We did a virtual reality interview with Toronto’s Odonis Odonis

Industrial-electronic futurists talk new album Post Plague, transhumanism and alienating indie rockers

ODONIS ODONIS with PRINCE INNOCENCE, SCOTT HARDWARE, DJS BEZ, JOE EEL and ARTIFICIAL SOUNDS at the Velvet Underground (510 Queen West), Friday (June 24), 9 pm. $12. ticketfly.com.

Toronto industrialists Odonis Odonis have remade themselves. 

The members – Dean Tzenos, Denholm Whale and Jarod Gibson – remain the same, but not their instruments. Vocalist Tzenos has largely given up guitar for sampling keyboard and programming, and Gibson no longer has to drag his drum kit to shows, but rather a load of electronics. 

The aggressive guitar rock heard on their first two Buzz Records releases has given way on their formidable new one, Post Plague (Telephone Explosion), to frightening, techno-fuelled industrial-electronic rock. Which is to say, they are still very loud. 

“Our practices are ridiculous,” says Tzenos. “One of the first times we used our new set-up, I almost fell over I was so dizzy.” 

Reinvention makes sense for such a bunch of futurists. Accompanying us during this interview is an unnerving open-chested robot they had made to their own specifications, and a virtual reality camera. (Watch this interview in virtual reality above. It looks even better if you’ve got a pair of VR glasses – Odonis Odonis have even made ones of their own.)

All three members are obsessed with VR, and they’re one of the first bands making VR videos (click here for a download to their That’s How It Goes VR video), which are immersive 3-D experiences allowing viewers to control what they’re looking at and feel like they’re in the midst of the action. Post Plague, meanwhile, is a concept album about transhumanism, an idea first conceived by professor of futurology FM-2030, aka Fereidoun Esfandiary.

“His whole thing was that he felt nostalgic for the future,” explains Gibson. “He philosophized about what might happen to the human race once we get to the point where we can take all of our senses in this organic format and put them in another format.” 

The idea gave Post Plague’s songs – which, like the band itself, were reworked continuously over a two-year period – an overarching theme.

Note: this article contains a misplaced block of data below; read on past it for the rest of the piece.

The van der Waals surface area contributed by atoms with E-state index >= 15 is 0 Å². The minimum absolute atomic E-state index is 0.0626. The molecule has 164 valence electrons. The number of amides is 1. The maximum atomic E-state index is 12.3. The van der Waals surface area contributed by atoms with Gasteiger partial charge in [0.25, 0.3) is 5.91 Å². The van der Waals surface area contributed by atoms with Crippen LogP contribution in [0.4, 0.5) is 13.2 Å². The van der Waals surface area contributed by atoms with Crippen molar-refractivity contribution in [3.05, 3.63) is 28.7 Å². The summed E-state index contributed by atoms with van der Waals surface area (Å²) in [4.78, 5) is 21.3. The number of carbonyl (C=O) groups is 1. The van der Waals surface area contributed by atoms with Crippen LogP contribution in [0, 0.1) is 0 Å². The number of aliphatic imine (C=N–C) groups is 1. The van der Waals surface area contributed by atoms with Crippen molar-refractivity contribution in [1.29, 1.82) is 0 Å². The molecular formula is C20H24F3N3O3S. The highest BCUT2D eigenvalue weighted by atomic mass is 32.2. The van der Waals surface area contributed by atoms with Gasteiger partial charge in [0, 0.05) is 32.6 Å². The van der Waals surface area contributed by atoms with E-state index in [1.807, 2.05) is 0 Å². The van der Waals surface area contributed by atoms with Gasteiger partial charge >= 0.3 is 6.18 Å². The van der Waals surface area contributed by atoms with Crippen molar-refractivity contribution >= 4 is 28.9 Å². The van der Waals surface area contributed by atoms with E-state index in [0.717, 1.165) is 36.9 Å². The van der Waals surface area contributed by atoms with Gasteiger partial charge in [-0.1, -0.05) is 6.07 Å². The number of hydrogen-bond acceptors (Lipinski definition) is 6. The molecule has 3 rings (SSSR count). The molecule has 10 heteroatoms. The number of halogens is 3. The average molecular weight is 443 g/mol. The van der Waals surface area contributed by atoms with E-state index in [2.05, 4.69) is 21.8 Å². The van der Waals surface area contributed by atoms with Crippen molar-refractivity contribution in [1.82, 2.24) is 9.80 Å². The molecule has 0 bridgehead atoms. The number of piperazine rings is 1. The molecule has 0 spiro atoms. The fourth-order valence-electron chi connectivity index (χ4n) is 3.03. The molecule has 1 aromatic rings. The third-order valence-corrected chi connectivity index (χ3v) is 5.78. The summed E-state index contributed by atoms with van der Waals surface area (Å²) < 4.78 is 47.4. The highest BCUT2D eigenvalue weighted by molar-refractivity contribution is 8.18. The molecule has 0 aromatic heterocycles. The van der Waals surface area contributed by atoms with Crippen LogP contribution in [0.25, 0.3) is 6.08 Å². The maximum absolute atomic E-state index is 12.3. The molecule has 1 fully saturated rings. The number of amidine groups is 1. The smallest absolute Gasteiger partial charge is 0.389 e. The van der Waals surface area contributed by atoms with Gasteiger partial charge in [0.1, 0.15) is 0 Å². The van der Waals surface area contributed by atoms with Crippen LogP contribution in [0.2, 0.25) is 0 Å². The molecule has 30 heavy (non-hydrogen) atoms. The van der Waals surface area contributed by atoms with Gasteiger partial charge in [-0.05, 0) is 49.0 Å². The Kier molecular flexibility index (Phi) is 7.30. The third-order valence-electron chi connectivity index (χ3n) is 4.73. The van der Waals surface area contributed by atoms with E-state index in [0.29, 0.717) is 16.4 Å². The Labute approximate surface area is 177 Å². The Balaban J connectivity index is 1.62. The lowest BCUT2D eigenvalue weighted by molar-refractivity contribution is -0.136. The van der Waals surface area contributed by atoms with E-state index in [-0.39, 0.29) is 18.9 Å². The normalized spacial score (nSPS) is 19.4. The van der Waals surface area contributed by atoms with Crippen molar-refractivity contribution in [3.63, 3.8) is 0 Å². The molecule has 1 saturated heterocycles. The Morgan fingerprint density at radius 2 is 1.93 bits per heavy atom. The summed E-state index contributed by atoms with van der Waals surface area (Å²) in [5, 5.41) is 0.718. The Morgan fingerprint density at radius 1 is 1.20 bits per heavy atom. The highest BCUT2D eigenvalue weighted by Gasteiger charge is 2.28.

“Songs are more interesting if you have stuff to talk about that’s not what you hear about all the time,” says Tzenos. “And it’s all stuff we’re going through in real time. This VR stuff is all new. We’re all figuring it out and discovering it right now. 

“We’re all going to go through these changes – we’ve already seen how much smartphones have affected us in five years. Where are we going to be in five, 10 years? The record is about exploring different avenues of what a possible future could be.”

“And that future isn’t hundreds of years away,” adds Gibson. “More like five minutes.” 

The future Odonis Odonis have in mind isn’t dystopian despite the darkness and harshness of the music. All three members talk with huge excitement about the technology they’re exploring and a future where virtual reality is commonplace. They’re also not interested in dismissing the human experience, but enhancing it. The song Game is all shoegazey, gothic melancholy, while forlorn closer Lust is quiet, soft and vulnerable. 

“That duality has always been something we’ve had,” says Tzenos. “If it’s heavy all the time, it starts getting into hardcore and gets boring. That balance makes the heavy songs heavier and lighter ones lighter. Lust is supposed to be where you come back to the humanity part. You go through this whole journey in, like, a robotic state, and lust brings you back down to just wanting to feel human again.” 

“But maybe it’s too late,” adds Gibson.

With electronics, industrial aggression and techno destruction leading their way, do they worry about alienating old fans who originally found them through indie rock channels? 

“Maybe for half a second,” answers Gibson. 

“I’m sure a lot of people will check out,” says Tzenos. 

“I feel like we’ve always done that no matter what we do,” says Whale. “We’re always alienating somebody or not doing something right. Remember that show in New York? We were testing out the new stuff. One super-fan came out and had been drinking a lot and she was so angry at us for the material we were testing out. She cussed us out at the car. We tried to offer her merch and she threw it on the ground. It was amazing.”

“She wanted stuff off Hollandaze,” says Tzenos.

“It was like we’d been in a relationship for five years and just broke her heart,” says Whale. 

“She was like, ‘You’re fucking assholes,’” says Gibson.

“But we can’t keep playing to other people’s expectations,” says Tzenos. “It’s not healthy, and you don’t change or keep evolving. And this is more interesting.”

carlag@nowtoronto.com | @carlagillis 

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